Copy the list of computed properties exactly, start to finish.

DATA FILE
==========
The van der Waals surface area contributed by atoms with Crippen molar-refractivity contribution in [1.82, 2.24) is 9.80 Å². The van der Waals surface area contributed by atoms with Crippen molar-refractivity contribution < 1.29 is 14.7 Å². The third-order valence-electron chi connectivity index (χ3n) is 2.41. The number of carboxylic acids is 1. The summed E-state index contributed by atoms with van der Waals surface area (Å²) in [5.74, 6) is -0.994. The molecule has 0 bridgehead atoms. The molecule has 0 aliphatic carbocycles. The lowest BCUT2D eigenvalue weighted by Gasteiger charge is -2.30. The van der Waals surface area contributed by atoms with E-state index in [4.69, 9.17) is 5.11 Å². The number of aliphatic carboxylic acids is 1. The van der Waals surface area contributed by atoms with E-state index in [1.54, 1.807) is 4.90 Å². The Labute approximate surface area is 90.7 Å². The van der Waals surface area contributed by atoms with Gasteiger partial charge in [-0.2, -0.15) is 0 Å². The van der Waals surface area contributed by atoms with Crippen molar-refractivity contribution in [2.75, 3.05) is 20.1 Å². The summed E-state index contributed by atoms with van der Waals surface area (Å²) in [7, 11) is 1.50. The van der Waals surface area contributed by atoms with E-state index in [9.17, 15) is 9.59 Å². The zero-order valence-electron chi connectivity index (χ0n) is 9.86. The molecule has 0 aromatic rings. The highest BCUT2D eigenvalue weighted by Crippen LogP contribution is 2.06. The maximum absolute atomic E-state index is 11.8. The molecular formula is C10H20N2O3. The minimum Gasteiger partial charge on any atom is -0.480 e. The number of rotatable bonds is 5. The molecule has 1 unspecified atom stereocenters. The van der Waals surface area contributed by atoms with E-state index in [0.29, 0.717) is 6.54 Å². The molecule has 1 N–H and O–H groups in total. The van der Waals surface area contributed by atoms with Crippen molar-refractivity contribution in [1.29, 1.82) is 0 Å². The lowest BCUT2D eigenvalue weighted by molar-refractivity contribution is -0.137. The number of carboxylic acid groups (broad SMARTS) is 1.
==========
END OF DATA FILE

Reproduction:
The van der Waals surface area contributed by atoms with Crippen molar-refractivity contribution in [1.82, 2.24) is 9.80 Å². The van der Waals surface area contributed by atoms with Crippen molar-refractivity contribution < 1.29 is 14.7 Å². The third-order valence-electron chi connectivity index (χ3n) is 2.41. The number of carboxylic acids is 1. The summed E-state index contributed by atoms with van der Waals surface area (Å²) in [5.74, 6) is -0.994. The molecule has 0 bridgehead atoms. The molecule has 0 aliphatic carbocycles. The lowest BCUT2D eigenvalue weighted by Gasteiger charge is -2.30. The van der Waals surface area contributed by atoms with E-state index in [4.69, 9.17) is 5.11 Å². The number of aliphatic carboxylic acids is 1. The van der Waals surface area contributed by atoms with E-state index in [1.54, 1.807) is 4.90 Å². The Labute approximate surface area is 90.7 Å². The van der Waals surface area contributed by atoms with Gasteiger partial charge in [-0.2, -0.15) is 0 Å². The van der Waals surface area contributed by atoms with Crippen molar-refractivity contribution in [2.75, 3.05) is 20.1 Å². The summed E-state index contributed by atoms with van der Waals surface area (Å²) in [7, 11) is 1.50. The van der Waals surface area contributed by atoms with E-state index in [9.17, 15) is 9.59 Å². The zero-order valence-electron chi connectivity index (χ0n) is 9.86. The molecule has 0 aromatic rings. The highest BCUT2D eigenvalue weighted by Crippen LogP contribution is 2.06. The maximum absolute atomic E-state index is 11.8. The molecular formula is C10H20N2O3. The minimum Gasteiger partial charge on any atom is -0.480 e. The number of rotatable bonds is 5. The molecule has 1 unspecified atom stereocenters. The van der Waals surface area contributed by atoms with E-state index in [0.29, 0.717) is 6.54 Å². The molecule has 1 N–H and O–H groups in total. The van der Waals surface area contributed by atoms with Crippen molar-refractivity contribution in [1.29, 1.82) is 0 Å². The lowest BCUT2D eigenvalue weighted by molar-refractivity contribution is -0.137. The number of carboxylic acid groups (broad SMARTS) is 1.